1. follow dharma – natural order of things in universe can roughly translated as laws, way, righteousness, ethics, morals.

    2.karma -scientific law of universe (action-reaction, cause-effect)

    3.rebirth(reincarnation)- every being is attached to the cycle of birth and rebirth by his actions,desires,ignorance of this and previous lives and continue to do so till he removes the effect of action,detach from desires and remove the ignorance and know the truth called moksha, nirvana, kaivalya.

    4.anyone can realise truth and can free himself from cycle of birth and death without any devine intervention through methods of yoga (jnan, bhakti, karma, raja, hatha).

    so what is sanatan dhrma = scientific spiritual method,way,path of realising the truth

    • Ambaa

      Subramuniyaswami of the Himalayan Academy makes the good point that religions are given certain protections when it comes to government, so in that way it might not be a good idea to insist that we are not a religion.

      I think the definition you give for religion is not the only one. I agree that our religion is one of great depth and part of all of life, but I don’t think that means we shouldn’t refer to it as a religion.

      I find it a whole lot more confusing to try to avoid that word.

      • 5w_haul

        what i mean by ‘religion’ is the way people generally perceive it.
        of course it is necessary to call ourselves hindu so that people like those who say thing like yoga doesn’t belongs to hinduism etc. will be kept in check.

        • http://amarchotoprithibi.blogspot.com/ Andrea

          A lot of people who follow a particular belief system insist it is not a religion. Christians (who you would say absolutely follow a religion) insist that theirs is not a religion but a relationship with God. They say “I’m not religious; I just love Jesus.”

          I think that the definition of religion that is being used is what is important. If you think of it as book+dogma+unquestioning belief, most people would think they don’t follow a religion either! I started out majoring in Religious Studies in college (but my family protested so I switched to Business/Commerce) and our working definition was generally a belief system with belief in some kind of deity or higher power that seeks to find answers to social and philosophical questions. In this way, Hindu beliefs are a religion in the same way that Islamic or Christian or Sikh or Animist beliefs are.

          It is important to remember that these academic studies began by and are mainly defined by Westerners of a generally Judeo-Christian cultural background and so there may be some ‘umbrellas’ there that people who follow those beliefs may not share. Neo-Pagans follow many, many different paths and yet there is this umbrella term that encompasses many different philosophies and practices. Same thing with “Hinduism.” (Although there are people who do assert a “Hindu” identity as well as a unifying factor for those who follow what we term as Hindu practices, which is a different matter altogether)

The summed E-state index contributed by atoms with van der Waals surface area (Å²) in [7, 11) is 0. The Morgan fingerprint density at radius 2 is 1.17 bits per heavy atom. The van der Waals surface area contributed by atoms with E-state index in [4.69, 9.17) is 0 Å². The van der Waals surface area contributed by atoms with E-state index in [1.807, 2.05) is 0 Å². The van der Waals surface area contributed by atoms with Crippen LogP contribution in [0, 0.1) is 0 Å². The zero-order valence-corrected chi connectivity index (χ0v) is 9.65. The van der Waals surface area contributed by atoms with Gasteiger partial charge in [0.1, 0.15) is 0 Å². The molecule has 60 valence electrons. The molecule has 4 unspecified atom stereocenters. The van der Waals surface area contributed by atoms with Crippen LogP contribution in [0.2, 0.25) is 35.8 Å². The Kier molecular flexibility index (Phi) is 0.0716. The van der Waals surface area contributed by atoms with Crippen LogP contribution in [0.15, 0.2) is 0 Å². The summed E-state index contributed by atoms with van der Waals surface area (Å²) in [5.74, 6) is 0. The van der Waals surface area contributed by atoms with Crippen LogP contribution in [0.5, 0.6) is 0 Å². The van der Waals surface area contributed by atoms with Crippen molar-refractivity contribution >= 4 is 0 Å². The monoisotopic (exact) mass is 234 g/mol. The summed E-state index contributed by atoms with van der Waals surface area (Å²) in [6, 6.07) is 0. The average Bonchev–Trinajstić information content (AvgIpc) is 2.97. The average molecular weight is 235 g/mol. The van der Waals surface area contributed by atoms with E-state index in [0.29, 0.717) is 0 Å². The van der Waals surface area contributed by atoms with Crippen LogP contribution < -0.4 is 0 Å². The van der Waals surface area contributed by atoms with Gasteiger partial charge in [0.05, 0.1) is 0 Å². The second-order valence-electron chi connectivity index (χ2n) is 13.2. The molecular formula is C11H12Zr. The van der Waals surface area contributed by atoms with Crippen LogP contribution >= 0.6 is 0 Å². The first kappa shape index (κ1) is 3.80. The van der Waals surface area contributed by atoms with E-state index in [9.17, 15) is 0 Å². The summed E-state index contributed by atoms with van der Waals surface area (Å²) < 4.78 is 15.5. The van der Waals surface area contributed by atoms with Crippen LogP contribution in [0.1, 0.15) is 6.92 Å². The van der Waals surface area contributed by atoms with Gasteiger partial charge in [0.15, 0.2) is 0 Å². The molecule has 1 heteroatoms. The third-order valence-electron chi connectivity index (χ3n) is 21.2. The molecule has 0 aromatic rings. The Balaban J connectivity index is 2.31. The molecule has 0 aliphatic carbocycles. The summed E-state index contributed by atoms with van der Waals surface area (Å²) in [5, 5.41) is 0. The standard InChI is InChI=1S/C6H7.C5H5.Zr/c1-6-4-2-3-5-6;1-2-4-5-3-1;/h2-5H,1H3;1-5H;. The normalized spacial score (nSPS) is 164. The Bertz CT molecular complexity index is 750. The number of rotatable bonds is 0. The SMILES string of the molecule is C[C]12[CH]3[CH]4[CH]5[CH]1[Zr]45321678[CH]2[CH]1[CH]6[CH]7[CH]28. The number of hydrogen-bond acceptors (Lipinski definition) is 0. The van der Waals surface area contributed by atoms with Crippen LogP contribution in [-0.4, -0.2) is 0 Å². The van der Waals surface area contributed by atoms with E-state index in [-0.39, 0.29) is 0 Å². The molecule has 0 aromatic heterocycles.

Nearly all religions consider themselves “not a religion but a way of life.” But someone studying religion from the outside, it makes more sense to just use the term “religion” to describe belief systems that do impact and intertwine with cultural beliefs, morals, and practices.

          • ashutosh

            Everything is not science and everything can’t be Intellectually answered, and to answer to your point “way of Life” of different areas give birth to “cultures” which in turn become religion.

          • Ambaa

            I’m interested in your idea that a way of life becomes a culture which then becomes a religion. I think I need to explore that idea further! I like it!

          • 5w_haul

            could you elaborate belief point bit more

  • 5w_haul

    now coming to the cultural vs religious question as you know most of things we practice and do in our everyday life has spiritual significance.

    1.learning indian languages – is cultural except sanskrit (very necessary for understanding the things as they are, remember its very special language especially developed for the complexities of knowledge, its never been language of masses).

    2.sari/dhoti/kurta – cultural

    3.Bindi and Other Tilak Marks – spiritual.

    4.Vegetarianism – spiritual

    5.Taking Off Shoes in the Home – scientific, cultural, spiritual bit of all.

  • ashutosh

    I think Sanskrit is compulsory as i believe i am not Pure Hindu as i can’t read my scriptures as Hindu way of life is mentioned in them by means of various thoughts, stories or happenings,also the Tilak or Bindi and shoes as u pointed out

  • TruthSeeker

    I think culture and religion are two separate things we should not mix them. there is nothing called Hindu way of dressing or Hindu food. there is huge difference in culture clothing and food habits of people across different geographies of India.

  • Ayan

    Ambaa, all 5 things you have mentioned are cultural & not religious. If you travel throughout India and also Nepal & Bali , you will see how vastly different definition of hindu culture can be. Form the language they speak, clothes they wear , festivals they celebrate & food they eat all are different. The Gujaratis may consider even eating egg as blasphemy but the region i live in in eastern india eating fish is considered auspicious.. In Nepal buffalo meat is a delicacy yet the cow is considered sacred. Same in bali where vegetarianism is non existent unless you are a isckon devotee.
    But there are certain beliefs all hindus share like
    1. Theory of karma .
    2. Respecting the cow
    3. Soul can neither be created nor destroyed , it can only be transfer from one body to another.
    4. Praying to their favorite god weather Shiva , Krishna, Ganesh, Hanuman, kali or Durga.